5

I want to detect when some process is stuck, but it doesn't give me any clues on the matter. All I know is that if it doesn't produce any output in a given timeout (let's say 30 seconds), it means that it's probably blocked.

I know the coreutils' timeout program, but it's based on the full program exit time, not on the last line of output time. I'd love if something like this worked:

timeout --stdout --stderr 30s my-program

So is there any way to do that? How can I do it?

  • I like the idea, but I can't point to an existing tool. This should not be hard to do per se. – tripleee Mar 21 '18 at 13:31
  • You may find this useful. – Wobbly Mar 21 '18 at 14:08
4

The code

Save this as tkill (make it executable and adjust your PATH if needed):

#!/bin/bash

_terminate_children() {
        trap "exit 143" SIGTERM && kill -- -$$
}

trap _terminate_children SIGINT SIGTERM

tout="$1"
shift
eval $@ | tee >(while :; do
   read -t "$tout"
   case $? in
      0) : ;;
      1) break ;;
      *) _terminate_children ;;
   esac
done)
exit ${PIPESTATUS[0]}

Basic usage

tkill 30 some_command

The first argument (30 here) is the timeout in seconds.


Notes

  • tkill expects some_command to generate text (not binary) output.
  • tkill probes stdout of the given command. To include stderr redirect it like in the last advanced example below.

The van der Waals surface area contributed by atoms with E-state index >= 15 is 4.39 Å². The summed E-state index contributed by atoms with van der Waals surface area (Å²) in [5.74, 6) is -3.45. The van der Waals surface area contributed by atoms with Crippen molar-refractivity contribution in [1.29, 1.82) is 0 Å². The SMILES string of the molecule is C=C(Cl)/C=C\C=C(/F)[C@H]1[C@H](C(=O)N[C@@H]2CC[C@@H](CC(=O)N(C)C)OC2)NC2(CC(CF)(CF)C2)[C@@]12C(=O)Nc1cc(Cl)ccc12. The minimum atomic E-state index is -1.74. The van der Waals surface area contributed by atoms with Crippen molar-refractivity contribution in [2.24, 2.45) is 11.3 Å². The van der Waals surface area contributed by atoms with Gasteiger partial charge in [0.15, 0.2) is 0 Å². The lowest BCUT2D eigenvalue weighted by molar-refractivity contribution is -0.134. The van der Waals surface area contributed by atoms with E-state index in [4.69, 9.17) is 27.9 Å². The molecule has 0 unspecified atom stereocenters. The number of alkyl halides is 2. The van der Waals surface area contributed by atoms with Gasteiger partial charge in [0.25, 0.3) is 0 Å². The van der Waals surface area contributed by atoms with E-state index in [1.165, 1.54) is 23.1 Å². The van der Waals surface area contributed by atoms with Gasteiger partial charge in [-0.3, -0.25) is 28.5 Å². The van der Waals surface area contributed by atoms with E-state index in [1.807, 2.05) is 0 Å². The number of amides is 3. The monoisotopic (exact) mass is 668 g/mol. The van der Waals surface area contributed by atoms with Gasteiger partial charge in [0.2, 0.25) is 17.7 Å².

Advanced usage

These are valid examples:

tkill 9 foo -option value
tkill 9 "foo -option value"  # equivalent to the above
tkill 5 "foo | bar"
tkill 5 'foo | bar'
tkill 5 'foo | bar | baz'    # tkill monitors baz
tkill 5 'foo | bar' | baz    # baz reads from tkill
tkill 3 "foo; bar"
tkill 6 "foo && bar || baz"
tkill 7 "some_command 2>&1"

Use Bash syntax in these quotes.


Exit status

  • If some_command exits by itself then its exit status will be reused as the exit status of tkill; tkill 5 true returns 0; tkill 5 false returns 1; tkill 5 "true; false" returns 1.
  • If the given timeout expires or tkill gets interrupted by SIGINT or SIGTERM then the exit status will be 143.

Fragments of code explained

  • eval makes the advanced examples possible.
  • tee allows us to analyze stdin while still passing a copy of it to stdout.
  • read -t is responsible for applying the timeout, its exit status is used to determine what to do next.
  • Command(s) being monitored are killed when needed with this solution.
  • Exit status of monitored command(s) is retrieved with this solution.
| improve this answer | |
0

So, basically something like this:

#!/bin/bash
tmp1=/tmp/tmp-$$-1
tmp2=/tmp/tmp-$$-2
touch $tmp1
touch $tmp2

time_out=30

typeset -i i

i=0
my-program > $tmp1 &
pgmpid=$!

while ps $pgmpid > /dev/null ; do
    sleep 1
    if diff $tmp1 $tmp2 > /dev/null ; then
        i=i+1
        if [ $i -gt $time_out ] ; then
            kill $pgmpid
        fi
    else
        i=0
        cp $tmp1 $tmp2 
    fi
done

rm -f $tmp1 $tmp2
| improve this answer | |
  • This should do the trick, although I was expecting some kinda one-liner TBH... Thanks anyway! – Yajo Mar 25 '18 at 19:22
0

Run the program in the background while copying the output to a file. After 30 seconds, if the file is empty, terminate the program, else bring it back in the foreground.

my-program | tee temp-file & 
sleep 30
[ -s temp-file ] && kill $! || fg $!
| improve this answer | |
  • With this, if after 30 seconds it becomes frozen, you're outta luck, right? – Yajo Mar 25 '18 at 19:21
  • Yeah. Seems I misunderstood the question. – Lubo Kanev Mar 26 '18 at 19:52

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